In 2022, 107,375 Americans died from a drug overdose, and 67% of those overdoses involved opioids like fentanyl. Fentanyl is highly addictive and very dangerous, especially for people that don’t have opioid tolerance.
If you or a loved one are planning to detox from fentanyl, you’re likely asking how long does it take to detox from fentanyl? The answer to this question isn’t straightforward and depends on factors like how long you’ve been using fentanyl. Detoxing from fentanyl also causes severe withdrawal symptoms and is dangerous to do alone.
Keep reading this guide to learn how long it takes to detox from fentanyl and also find Ventura County substance abuse treatment.
Overview of Fentanyl
Fentanyl is a synthetic opioid similar to morphine, only 100 times stronger. Opioids are drugs that naturally come from the opium poppy plant. Certain opioids come directly from this plant, while synthetic opioids are made in labs with the same chemical structure.
Fentanyl treats chronic pain in people who aren’t able to take other opioids.
Prescription fentanyl comes in patches you can put on the skin, injections, or lozenges that are much like cough drops. Illegal fentanyl, which most often causes fentanyl overdoses, is usually made in a lab and comes in forms like:
- Powder wrapped in paper
- A liquid found in eye droppers
- Pills that look like other prescription opioid pills
- Nasal sprays
Sometimes, fentanyl is mixed with other drugs like heroin. This is because it takes very little fentanyl to produce a high. Therefore, fentanyl is a cheap but extremely dangerous addition to other drugs.
In fact, many people buy drugs illegally and don’t realize they have fentanyl, often leading to overdoses.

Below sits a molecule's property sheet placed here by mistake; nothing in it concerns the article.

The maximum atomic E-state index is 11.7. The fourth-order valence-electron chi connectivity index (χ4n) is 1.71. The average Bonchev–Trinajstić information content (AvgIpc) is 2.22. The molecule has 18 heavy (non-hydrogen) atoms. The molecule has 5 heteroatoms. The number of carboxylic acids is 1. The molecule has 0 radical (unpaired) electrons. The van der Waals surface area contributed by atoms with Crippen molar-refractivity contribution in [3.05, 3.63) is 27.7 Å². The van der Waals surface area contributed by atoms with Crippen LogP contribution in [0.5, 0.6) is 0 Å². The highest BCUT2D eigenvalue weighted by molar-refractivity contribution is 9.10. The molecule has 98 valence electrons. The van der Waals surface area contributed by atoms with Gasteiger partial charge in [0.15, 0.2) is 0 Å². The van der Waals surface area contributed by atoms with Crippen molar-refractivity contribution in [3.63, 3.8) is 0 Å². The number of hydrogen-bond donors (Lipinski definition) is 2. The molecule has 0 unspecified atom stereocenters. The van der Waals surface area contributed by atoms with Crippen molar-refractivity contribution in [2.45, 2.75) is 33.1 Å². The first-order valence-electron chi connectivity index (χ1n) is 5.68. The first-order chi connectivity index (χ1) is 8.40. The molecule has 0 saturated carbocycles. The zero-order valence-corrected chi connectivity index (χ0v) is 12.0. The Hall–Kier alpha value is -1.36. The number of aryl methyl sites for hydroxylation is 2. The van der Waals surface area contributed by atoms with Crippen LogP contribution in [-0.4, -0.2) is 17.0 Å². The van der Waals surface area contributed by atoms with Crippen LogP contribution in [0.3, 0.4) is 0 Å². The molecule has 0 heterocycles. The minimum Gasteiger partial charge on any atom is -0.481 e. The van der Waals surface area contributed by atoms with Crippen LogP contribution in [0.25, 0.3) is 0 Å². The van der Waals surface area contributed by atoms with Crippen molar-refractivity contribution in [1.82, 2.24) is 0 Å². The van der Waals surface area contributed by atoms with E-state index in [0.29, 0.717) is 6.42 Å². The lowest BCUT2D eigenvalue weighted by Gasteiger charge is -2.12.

How Long Does It Take to Detox From Fentanyl?
Fentanyl detox length depends on different factors, like the length and quantity of fentanyl you use. Since Fentanyl is an opioid, it affects your brain by binding to opioid receptors and activating them.
These receptors control pain and regulate your emotions. When you first start taking fentanyl, you’ll feel a rush of euphoria. Over time, you’ll need more and more fentanyl to achieve this same initial high.
Ultimately, this causes physical and psychological dependence. Once you stop taking fentanyl, you’ll experience withdrawal symptoms within 6 to 12 hours after your last dose. Common fentanyl withdrawal symptoms include:
- Feeling irritable
- Aches and pains
- Increased pain sensitivity
- Chills and goosebumps
- Runny nose and teary eyes
- Nausea and vomiting
- Feeling down and depressed
- Severe cravings
These symptoms are the worst between 1 and 3 days after your last fentanyl dose. Symptoms can last for approximately a week but can vary in severity. Many people also have symptoms that last beyond the initial withdrawal phase.
These symptoms include anxiety, trouble sleeping, and the inability to feel pleasure or happiness.
Withdrawal from fentanyl can cause immense pain and discomfort. The symptoms are often so severe that they cause people to return to using fentanyl or other opioid drugs.
How to Detox From Fentanyl
Since detoxing from fentanyl causes severe symptoms, you’ll need to find a fentanyl detox center to help you. You’ll need to do your research to find reputable Ventura County drug rehab centers that offer detox and inpatient treatment.